Hamilton: The Revolution by Lin-Manuel Miranda
My rating: 5 of 5 stars
I correctly guessed, before beginning this book, that despite the dozens and dozens of times I’d listened to the Hamilton cast album, there were sections of the dense lyrics I had missed or misheard. So, honestly, it was the libretto portion of the book—and its insider footnotes from show creator Lin-Manuel Miranda—that held the most interest for me. Being able to pick out tricky lyrical bits from rapid-fire deliveries and frenetic arrangements was a true highlight of the book. But even that paled against the delight of Manuel’s annotations, which surpassed even my high expectations. I would happily read a book in which he broke down every single lyric in the whole show.
What genuinely surprised me about the book was how moving and affecting it was, particularly in the essay sections by Jeremy McCarter. My assumption was that I’d read the libretto and footnotes, skip the essays, drop the book on my coffee table and read one or two sections every now and then when I had a minute to kill. I figured these would be either dryish, in-depth Broadway nerdgasms or, perhaps, fluffy self-congratulations about how amazing everyone involved in the production was. In fact, the essay sections are both inside baseball and fawning, but like Miranda and Hamilton itself, their earnestness and sincerity are infectious. Instead of skipping them, I devoured these pieces. I ended up reading the book cover-to-cover in about three long sessions.
The part where this all shocked me was in how deeply I let the whole book affect me. Exactly like Hamilton itself (which I still haven’t seen as a production, another testament to its inherent power as a story, a vehicle, a movement) the book worked into my heart. Discussions of creative challenges, personal struggles, opportunities, and even philosophical topics like ambition, legacy, and history have real meat and genuine soul. Of course, the already weepy song It’s Quiet Uptown comes with an absolutely heart wrenching essay that absolutely wrecked me, as I struggled through the song lyrics in a full on slobbering ugly cry. But every part of this book is top-quality and ridiculously readable.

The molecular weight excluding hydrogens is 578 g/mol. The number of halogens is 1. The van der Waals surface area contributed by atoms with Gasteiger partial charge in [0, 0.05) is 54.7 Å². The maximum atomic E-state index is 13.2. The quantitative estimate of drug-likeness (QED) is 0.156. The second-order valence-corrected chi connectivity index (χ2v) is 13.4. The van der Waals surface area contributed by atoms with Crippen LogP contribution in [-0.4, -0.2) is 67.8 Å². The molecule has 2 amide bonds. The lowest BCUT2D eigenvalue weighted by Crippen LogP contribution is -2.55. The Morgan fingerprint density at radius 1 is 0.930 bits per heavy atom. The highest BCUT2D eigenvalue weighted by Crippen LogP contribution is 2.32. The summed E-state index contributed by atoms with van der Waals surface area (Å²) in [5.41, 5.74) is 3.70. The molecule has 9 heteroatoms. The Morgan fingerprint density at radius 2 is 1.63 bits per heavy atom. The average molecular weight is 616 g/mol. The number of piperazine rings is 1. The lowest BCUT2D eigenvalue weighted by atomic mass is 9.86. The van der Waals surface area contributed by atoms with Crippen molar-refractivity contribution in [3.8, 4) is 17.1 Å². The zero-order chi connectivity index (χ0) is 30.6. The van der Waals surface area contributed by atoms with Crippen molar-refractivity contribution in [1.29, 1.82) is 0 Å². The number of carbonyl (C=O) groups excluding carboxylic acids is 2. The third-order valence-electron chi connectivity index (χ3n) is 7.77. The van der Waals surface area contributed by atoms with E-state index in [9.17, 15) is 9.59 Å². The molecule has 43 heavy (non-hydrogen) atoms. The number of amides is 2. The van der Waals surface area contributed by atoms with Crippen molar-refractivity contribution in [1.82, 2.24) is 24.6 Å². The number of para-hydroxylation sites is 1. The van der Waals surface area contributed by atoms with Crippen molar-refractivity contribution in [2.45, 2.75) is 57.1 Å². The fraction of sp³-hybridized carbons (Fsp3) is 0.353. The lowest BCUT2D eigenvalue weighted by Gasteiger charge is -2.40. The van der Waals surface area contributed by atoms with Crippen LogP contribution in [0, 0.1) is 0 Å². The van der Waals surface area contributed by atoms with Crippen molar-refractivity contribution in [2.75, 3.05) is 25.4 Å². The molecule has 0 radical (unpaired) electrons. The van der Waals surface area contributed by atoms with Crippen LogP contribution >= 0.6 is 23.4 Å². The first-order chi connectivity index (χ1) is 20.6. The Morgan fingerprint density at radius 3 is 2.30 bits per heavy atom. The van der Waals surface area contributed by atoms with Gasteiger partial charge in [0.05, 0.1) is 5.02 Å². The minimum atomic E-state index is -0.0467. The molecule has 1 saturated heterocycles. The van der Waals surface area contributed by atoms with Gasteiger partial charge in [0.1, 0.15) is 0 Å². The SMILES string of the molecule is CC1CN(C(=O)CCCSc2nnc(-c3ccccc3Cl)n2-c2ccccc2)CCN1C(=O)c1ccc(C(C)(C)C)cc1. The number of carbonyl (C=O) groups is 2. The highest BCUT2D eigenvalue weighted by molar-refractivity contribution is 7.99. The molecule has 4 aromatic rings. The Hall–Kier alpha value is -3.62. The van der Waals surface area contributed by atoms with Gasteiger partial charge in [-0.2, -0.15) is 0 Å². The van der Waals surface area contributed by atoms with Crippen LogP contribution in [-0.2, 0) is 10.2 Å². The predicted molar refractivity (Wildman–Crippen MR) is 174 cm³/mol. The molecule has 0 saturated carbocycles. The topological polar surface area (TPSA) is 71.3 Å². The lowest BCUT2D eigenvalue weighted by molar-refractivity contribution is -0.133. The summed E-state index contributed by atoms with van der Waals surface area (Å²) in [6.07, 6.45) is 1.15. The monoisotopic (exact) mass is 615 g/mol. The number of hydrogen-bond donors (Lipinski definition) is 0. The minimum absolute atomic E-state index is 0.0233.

The book is beautiful in its presentation, full of glorious photos, masterfully typeset (and yes, I do notice stuff like that), the kind of book that I don’t think works in any other format (as much as I like ebooks and audiobooks). It’s pricey, but I think totally worth it. There is no hesitation in my recommendation of this book to Hamilton fans, and I think reading this can elevate even a casual interest in the play. I’m sure there are Hamilton haters out there who would get little from this, but those are the kind of people I’m not sure I care to know enough to be recommending books to anyway.